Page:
Did you know that traces of pharmaceuticals can be found in
the drinking water supply of more
than 46 million Americans and in 80 percent of U.S. streams? These include substances such as antibiotics,
anti-convulsants, pain medications, anti-depressants, sex hormones, livestock
growth hormones, cosmetics and more.
According to Allison Robinson,
director of environmental initiatives at UPMC, many
medications, especially pills and capsules, are not fully absorbed by our
bodies, so when we urinate the residue is flushed down the toilet. Also, unwanted
drugs are often poured down sinks or flushed, or sent to the landfill, where
they can leach into groundwater supplies and affect wellwater sources. Veterinary
hormones and antibiotics used for livestock can seep into our waterways from
large agriculture facility sanitization or stormwater runoff.
drinking water and wastewater treatment processes cannot remove drugs from
water. Thus, residual drugs remain in water for an unknown period. Ingestion of
trace drugs by aquatic animals and plants demonstrate the potential risk to disrupt
hormones, lower fertility, increase cancer risks and antibiotic resistance,
according to some experts.
With many risks still unknown, evidence of harmful
effects have been seen in aquatic animals. For example, more than 80 percent of male smallmouth bass in Washington, D.C.,’s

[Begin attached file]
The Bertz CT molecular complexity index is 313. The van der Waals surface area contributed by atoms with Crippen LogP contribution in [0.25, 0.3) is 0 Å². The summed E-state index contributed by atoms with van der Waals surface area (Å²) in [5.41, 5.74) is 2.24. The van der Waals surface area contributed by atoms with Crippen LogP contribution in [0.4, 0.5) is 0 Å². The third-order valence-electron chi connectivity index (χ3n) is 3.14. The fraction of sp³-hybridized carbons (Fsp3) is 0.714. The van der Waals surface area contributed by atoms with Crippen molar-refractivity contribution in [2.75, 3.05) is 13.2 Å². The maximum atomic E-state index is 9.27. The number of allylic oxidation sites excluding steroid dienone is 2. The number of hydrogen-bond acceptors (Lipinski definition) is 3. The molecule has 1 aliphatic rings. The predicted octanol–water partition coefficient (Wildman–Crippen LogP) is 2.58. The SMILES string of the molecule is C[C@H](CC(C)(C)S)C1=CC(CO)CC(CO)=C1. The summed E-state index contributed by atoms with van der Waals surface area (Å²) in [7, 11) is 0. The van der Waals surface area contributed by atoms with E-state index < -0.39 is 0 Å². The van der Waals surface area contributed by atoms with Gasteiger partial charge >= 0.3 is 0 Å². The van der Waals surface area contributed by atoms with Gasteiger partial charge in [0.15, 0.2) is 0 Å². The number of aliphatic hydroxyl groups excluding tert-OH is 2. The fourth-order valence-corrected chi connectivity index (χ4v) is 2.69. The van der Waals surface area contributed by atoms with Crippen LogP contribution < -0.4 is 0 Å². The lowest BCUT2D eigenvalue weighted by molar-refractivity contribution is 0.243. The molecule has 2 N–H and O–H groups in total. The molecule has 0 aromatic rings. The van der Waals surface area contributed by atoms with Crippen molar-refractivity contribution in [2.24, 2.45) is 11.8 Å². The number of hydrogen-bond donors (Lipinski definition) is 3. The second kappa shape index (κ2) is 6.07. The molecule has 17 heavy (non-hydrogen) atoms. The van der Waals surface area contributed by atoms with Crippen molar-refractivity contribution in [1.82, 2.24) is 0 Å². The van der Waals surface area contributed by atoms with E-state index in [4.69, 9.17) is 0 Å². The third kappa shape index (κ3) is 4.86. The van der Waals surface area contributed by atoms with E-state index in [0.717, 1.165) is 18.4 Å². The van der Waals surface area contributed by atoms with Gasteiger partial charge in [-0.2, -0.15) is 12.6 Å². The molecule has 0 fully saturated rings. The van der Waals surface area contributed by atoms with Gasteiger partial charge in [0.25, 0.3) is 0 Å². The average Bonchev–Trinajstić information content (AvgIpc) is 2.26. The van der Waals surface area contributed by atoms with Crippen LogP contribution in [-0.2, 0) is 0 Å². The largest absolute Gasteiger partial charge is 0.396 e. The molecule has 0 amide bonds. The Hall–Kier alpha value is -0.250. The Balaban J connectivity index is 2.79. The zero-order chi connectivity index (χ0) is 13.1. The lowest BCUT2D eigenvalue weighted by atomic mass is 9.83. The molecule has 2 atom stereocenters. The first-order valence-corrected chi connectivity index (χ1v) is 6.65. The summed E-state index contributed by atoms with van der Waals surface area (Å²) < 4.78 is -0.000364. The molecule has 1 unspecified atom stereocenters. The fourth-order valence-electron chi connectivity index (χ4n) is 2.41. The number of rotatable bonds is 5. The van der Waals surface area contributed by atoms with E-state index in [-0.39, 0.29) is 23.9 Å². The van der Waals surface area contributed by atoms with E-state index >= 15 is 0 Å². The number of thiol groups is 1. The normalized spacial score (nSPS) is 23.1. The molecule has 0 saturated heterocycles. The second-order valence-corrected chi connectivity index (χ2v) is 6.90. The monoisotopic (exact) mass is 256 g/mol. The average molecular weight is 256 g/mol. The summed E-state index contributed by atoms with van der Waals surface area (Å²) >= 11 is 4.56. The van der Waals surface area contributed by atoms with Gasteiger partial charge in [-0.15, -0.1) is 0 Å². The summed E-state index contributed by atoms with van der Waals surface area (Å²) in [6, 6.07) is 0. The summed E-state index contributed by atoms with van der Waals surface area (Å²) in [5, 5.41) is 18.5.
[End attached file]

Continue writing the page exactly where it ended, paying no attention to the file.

Potomac River tributaries have female parts, shellfish exposed to Prozac spawn
prematurely, and antibiotics inhibit aquatic plant growth.
How can we avoid such contaminations? Robinson suggests the following:
- Don’t flush or pour unwanted medications in the sink.
- Find a drug takeback program in your community by calling your local hospital, pharmacy, hazardous waste facility or police department.
- Purchase medications in small quantities to limit expired pills,
or ask for a trial supply.
- Buy hormone- and antibiotic-free meat,
poultry, seafood and milk.
- Learn more about smart disposal of medications.
UPMC is holding a Take Back Drugs Day on Oct. 25 at several UPMC locations. You can drop off unwanted and
expired prescription and nonprescription over-the-counter medications stored
in their original containers from 10 a.m. to 2 p.m., at the
collection events will be held Saturday, Oct. 26. Scroll down
to "Collection Site Locator," insert your Zip
code, and a list of nearby collection sites will appear.
- Children’s Hospital of Pittsburgh of UPMC,
Outpatient Pharmacy Lobby (in the hospital)
- Falk Pharmacy, Falk Medical Building, Second Floor
- Magee-Womens Hospital of UPMC, Zero Level
- UPMC Hamot, Women's Hospital Lobby
- UPMC Mercy, Cafeteria, Second Floor
- UPMC Mercy South Side, Main Lobby
- UPMC Hillman Cancer Center, Ground Floor Atrium,
5115 Centre Avenue, Shadyside
- U.S. Steel Tower, MyHealth@Work, Floor
Labels: environment, upmc